Organizational units

Organizational units (OUs) are containers that are used to group and isolate resources and, in combination with ACLs and ACL profiles, to control administrative access to those resources.

Every SafeLinx resource is assigned to a primary OU. The OU to which a resource belongs determines who has administrative access to control the resource.

OUs are created in a tree structure, similar to directories. OUs use the X.500 naming scheme, which is defined in Internet Engineering Task Force (IETF) RFC 1779. At the root is a base distinguished name that is specified as o=orgname,c=unitname. For example, if you want to represent a company that is called BigEye with offices throughout Canada, assign a base distinguished name of o=BigEye,c=Canada. Next, create organizational units for each province in which BigEye does business. If these provinces are Ontario, Quebec, and Manitoba, there would be three OUs:


Organizational units can be nested to any number of levels.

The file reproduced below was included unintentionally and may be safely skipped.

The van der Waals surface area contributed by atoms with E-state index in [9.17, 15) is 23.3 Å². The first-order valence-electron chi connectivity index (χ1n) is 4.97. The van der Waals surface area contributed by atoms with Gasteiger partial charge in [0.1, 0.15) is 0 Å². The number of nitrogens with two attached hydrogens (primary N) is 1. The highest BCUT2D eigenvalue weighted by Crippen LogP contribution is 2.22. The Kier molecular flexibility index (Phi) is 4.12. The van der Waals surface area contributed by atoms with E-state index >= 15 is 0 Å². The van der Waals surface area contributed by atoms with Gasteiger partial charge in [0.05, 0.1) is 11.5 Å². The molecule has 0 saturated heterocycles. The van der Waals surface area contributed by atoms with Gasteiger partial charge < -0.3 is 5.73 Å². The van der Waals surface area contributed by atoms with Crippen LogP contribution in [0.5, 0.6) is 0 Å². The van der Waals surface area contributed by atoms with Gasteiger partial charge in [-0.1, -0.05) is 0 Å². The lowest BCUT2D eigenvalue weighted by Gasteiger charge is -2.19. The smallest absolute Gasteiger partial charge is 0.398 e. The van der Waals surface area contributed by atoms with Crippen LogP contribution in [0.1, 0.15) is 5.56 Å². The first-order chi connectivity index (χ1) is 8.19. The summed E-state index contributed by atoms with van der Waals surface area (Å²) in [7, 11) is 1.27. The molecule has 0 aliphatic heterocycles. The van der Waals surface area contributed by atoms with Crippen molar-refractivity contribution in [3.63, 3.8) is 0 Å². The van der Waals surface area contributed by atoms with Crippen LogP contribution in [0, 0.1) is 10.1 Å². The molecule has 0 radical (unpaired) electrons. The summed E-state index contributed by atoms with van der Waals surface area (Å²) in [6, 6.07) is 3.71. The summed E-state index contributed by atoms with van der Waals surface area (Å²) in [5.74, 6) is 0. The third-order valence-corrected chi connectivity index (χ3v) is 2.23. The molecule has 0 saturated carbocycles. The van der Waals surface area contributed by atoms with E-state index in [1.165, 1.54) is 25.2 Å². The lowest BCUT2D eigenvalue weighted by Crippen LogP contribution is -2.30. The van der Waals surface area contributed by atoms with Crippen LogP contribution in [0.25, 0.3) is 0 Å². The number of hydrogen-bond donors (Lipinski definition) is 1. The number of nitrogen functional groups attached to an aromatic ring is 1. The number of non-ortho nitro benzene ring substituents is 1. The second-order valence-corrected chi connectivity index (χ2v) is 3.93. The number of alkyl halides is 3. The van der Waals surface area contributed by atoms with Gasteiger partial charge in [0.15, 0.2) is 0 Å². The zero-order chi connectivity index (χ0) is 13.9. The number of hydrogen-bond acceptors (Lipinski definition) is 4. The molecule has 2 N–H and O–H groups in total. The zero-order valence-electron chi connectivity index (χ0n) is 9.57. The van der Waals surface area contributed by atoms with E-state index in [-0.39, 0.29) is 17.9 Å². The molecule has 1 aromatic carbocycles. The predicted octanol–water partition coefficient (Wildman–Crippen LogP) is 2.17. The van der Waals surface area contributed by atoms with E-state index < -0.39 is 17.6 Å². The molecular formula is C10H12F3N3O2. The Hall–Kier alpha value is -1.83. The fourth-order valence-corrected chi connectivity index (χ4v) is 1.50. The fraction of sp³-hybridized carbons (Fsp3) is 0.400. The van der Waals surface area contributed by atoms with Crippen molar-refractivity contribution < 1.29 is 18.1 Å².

If the Ontario network has subnets that are centered in Ottawa and Toronto, the OUs might look like the following example:


The preceding organizational structure might also be represented as in the following example:

By default, SafeLinx creates the following three organizational units:
The root-level OU in the hierarchy that is the parent for all other resources.
The OU that contains the user IDs of users who are not authenticated by the SafeLinx Server. For more information about the user IDs displayed in the System OU, see Viewing users.
Default Resources
The OU that contains commonly used groups, profiles, and filters. For more information, see Default resources.

When you create a resource, you could assign it to one of the default OUs. But to take advantage of the administrative control that OUs and ACLs give you over your resources, you would assign it to an OU of your own creation. When you create a custom organizational structure, and assign resources to OUs within it, you can use ACLs to design a thoughtful scheme of administrative access. You can grant specific administrators the access to manage the resources in a specific OU and distribute administration across business units in the organization.

You can add resources to multiple OUs. For example, you might create a second hierarchy to represent different divisions of your company, independent of location. Then, you might create OUs called Sales, Testing, and Development. Then, you can assign resources to these additional OUs to view them in those groupings. The only resource that cannot be assigned to multiple OUs is an OU.

You can also move a resource from one OU to another.

If you delete an OU, all resources that have the deleted OU as their primary OU are deleted.